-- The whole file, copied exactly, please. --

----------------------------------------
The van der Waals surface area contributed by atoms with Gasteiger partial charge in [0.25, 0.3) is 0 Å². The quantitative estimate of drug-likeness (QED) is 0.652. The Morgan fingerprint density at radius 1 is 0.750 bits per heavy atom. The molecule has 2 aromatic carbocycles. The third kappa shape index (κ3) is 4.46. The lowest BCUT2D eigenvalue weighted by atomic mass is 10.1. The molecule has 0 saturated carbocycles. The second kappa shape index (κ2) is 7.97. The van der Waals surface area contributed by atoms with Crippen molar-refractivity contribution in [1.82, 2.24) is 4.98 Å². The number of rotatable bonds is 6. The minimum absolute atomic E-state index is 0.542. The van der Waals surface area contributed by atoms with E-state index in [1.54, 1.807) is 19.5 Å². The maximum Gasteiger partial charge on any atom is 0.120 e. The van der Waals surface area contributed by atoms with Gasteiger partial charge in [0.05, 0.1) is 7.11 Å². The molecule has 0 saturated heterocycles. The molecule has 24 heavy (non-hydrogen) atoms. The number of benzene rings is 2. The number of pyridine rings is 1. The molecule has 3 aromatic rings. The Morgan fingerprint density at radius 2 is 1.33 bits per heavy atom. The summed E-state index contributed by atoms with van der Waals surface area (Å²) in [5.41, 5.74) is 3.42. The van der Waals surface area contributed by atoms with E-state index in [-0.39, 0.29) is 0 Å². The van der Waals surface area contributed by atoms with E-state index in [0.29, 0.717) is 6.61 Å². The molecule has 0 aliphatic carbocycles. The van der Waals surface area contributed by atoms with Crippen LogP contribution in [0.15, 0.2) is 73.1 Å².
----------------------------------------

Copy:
The van der Waals surface area contributed by atoms with Gasteiger partial charge in [0.25, 0.3) is 0 Å². The quantitative estimate of drug-likeness (QED) is 0.652. The Morgan fingerprint density at radius 1 is 0.750 bits per heavy atom. The molecule has 2 aromatic carbocycles. The third kappa shape index (κ3) is 4.46. The lowest BCUT2D eigenvalue weighted by atomic mass is 10.1. The molecule has 0 saturated carbocycles. The second kappa shape index (κ2) is 7.97. The van der Waals surface area contributed by atoms with Crippen molar-refractivity contribution in [1.82, 2.24) is 4.98 Å². The number of rotatable bonds is 6. The minimum absolute atomic E-state index is 0.542. The van der Waals surface area contributed by atoms with E-state index in [1.54, 1.807) is 19.5 Å². The maximum Gasteiger partial charge on any atom is 0.120 e. The van der Waals surface area contributed by atoms with Gasteiger partial charge in [0.05, 0.1) is 7.11 Å². The molecule has 0 saturated heterocycles. The molecule has 24 heavy (non-hydrogen) atoms. The number of benzene rings is 2. The number of pyridine rings is 1. The molecule has 3 aromatic rings. The Morgan fingerprint density at radius 2 is 1.33 bits per heavy atom. The summed E-state index contributed by atoms with van der Waals surface area (Å²) in [5.41, 5.74) is 3.42. The van der Waals surface area contributed by atoms with E-state index in [-0.39, 0.29) is 0 Å². The van der Waals surface area contributed by atoms with E-state index in [0.29, 0.717) is 6.61 Å². The molecule has 0 aliphatic carbocycles. The van der Waals surface area contributed by atoms with Crippen LogP contribution in [0.15, 0.2) is 73.1 Å².